Stemming the tide, the need for ethical leadership

by Kelly Alexander*

A recent conversation with João Bosco Monte, president of Instituto Brazil Africa, highlighted the importance of a return to ethics and values. Brazilians and Africans need to shift to a values-based society. This has major implications in addressing some of the recurrent challenges — such as corruption — which blight the country and continent. Recently, in South Africa, Ahmed Kathrada passed away. As an anti-apartheid struggle veteran, he epitomised the importance of living by the values he believed in, and fighting for a better society. This kind of society can only be achieved through a rational consideration of the alternatives and options available in terms of development. Debate and discourse is key in diverse societies, characterised by multi-culturalism and complex histories — seen across Africa and in Brazil.

A number of recent events in South Africa have brought to the fore that debate is no longer welcome in society. Similarly, across the world the shift in the global political mood and rise of the Right are felt in the limited space available for intelligent and critical debate on a variety of issues. Kathrada himself was unafraid of speaking candidly to those in power. Blind loyalty to leadership has no place in a world with an abundance of tools, resources, and information. These elements can be used to bring about an improvement in the quality of lives of citizens and advance the developmental agenda.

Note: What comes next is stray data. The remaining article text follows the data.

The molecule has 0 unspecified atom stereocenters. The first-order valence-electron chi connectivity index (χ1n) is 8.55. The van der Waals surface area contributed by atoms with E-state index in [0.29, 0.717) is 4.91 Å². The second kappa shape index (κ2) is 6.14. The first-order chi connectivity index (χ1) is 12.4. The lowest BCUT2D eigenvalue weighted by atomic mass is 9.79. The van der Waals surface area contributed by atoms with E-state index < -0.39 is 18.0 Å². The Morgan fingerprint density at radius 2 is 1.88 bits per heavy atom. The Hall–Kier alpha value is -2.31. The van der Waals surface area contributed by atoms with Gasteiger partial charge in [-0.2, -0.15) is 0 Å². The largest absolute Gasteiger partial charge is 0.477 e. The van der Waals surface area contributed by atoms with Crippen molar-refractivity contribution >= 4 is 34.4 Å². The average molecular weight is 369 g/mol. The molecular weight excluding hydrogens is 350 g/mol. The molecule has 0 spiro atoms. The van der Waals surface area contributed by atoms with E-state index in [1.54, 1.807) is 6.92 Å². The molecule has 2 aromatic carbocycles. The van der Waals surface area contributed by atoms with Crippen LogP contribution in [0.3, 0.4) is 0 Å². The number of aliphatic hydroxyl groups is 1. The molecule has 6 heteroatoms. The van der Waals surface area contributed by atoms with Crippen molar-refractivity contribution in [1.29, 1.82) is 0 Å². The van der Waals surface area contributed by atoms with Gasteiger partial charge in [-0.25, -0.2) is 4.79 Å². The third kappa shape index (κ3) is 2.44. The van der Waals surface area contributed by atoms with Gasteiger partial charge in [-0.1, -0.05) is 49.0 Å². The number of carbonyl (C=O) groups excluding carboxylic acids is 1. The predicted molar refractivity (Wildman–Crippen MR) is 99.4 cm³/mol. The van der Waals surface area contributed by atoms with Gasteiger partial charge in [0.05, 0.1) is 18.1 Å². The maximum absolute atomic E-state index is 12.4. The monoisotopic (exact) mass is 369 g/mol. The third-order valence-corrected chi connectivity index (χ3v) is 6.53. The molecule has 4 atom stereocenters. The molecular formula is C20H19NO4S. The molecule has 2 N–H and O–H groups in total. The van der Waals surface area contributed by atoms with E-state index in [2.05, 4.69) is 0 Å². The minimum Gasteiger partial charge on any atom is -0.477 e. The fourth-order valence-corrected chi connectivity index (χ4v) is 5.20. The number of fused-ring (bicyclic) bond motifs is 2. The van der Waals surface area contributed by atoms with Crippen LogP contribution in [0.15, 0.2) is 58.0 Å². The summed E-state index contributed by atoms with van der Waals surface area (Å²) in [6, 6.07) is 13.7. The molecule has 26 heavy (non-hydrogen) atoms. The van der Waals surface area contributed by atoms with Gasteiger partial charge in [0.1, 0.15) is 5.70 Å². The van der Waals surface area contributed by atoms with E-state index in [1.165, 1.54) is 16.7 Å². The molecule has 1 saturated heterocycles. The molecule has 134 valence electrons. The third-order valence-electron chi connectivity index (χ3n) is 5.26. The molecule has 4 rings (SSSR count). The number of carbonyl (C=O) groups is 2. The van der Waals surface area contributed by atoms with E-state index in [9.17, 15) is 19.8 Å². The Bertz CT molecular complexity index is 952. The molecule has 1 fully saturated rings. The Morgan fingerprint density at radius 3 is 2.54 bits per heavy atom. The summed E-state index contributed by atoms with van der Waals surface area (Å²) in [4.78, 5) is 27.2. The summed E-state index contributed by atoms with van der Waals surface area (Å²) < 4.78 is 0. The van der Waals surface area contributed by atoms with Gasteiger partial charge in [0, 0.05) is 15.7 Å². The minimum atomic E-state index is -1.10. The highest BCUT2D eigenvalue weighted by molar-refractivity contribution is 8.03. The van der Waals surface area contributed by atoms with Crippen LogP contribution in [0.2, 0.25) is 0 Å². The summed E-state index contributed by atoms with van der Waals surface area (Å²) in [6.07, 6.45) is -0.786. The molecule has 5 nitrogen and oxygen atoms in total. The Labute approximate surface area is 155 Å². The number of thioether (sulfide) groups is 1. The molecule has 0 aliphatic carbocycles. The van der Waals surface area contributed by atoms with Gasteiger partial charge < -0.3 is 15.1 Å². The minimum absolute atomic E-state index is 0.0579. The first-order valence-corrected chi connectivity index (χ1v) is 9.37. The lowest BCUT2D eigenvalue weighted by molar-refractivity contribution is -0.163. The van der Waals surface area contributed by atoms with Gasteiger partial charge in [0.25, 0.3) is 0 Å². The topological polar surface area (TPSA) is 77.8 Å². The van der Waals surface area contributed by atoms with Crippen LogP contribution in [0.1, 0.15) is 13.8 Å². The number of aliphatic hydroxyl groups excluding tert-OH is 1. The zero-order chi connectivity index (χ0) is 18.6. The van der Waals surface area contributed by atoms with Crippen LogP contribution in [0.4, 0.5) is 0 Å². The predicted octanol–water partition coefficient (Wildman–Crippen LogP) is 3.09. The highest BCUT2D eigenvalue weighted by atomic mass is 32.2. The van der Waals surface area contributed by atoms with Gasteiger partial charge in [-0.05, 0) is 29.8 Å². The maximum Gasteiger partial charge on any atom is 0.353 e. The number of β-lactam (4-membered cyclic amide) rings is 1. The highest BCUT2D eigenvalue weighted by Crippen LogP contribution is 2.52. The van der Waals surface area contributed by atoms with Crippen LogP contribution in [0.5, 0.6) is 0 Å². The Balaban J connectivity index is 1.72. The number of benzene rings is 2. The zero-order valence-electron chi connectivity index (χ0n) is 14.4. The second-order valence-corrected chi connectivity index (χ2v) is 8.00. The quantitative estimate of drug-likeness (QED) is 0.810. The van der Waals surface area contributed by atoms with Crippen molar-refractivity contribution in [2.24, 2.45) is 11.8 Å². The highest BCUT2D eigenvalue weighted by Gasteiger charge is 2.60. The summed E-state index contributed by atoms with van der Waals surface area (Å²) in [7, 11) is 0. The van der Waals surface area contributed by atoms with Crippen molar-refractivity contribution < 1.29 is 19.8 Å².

Without debate, developing nations are threatened with being forced to assume and adopt ahistorical views that limit our understanding of the past. This tempers our ability to move forward, avoid the pitfalls of the past, and capitalise on the learnings that are available to us. Leadership is not limited to a select few. It is something that we can all exhibit in our communities, business places and friendship circles. Fear of critique should not prevent sensible debate from regaining ground from the polemic evident on Twitter and other social media platforms. Developing nations should forge a new model of development, divorced from the populism evident in West. South-South Cooperation should extend to the creation of value based leadership at all levels of society.

The place for critical debate is being diminished as we find individuals being increasingly aligned with two divergent points of view. We need “A triumph of wisdom and largeness of spirit against small minds and pettiness; a triumph of courage and determination over human frailty and weakness”.

*Kelly Alexander is sociologist, conducting research as an independent consultant.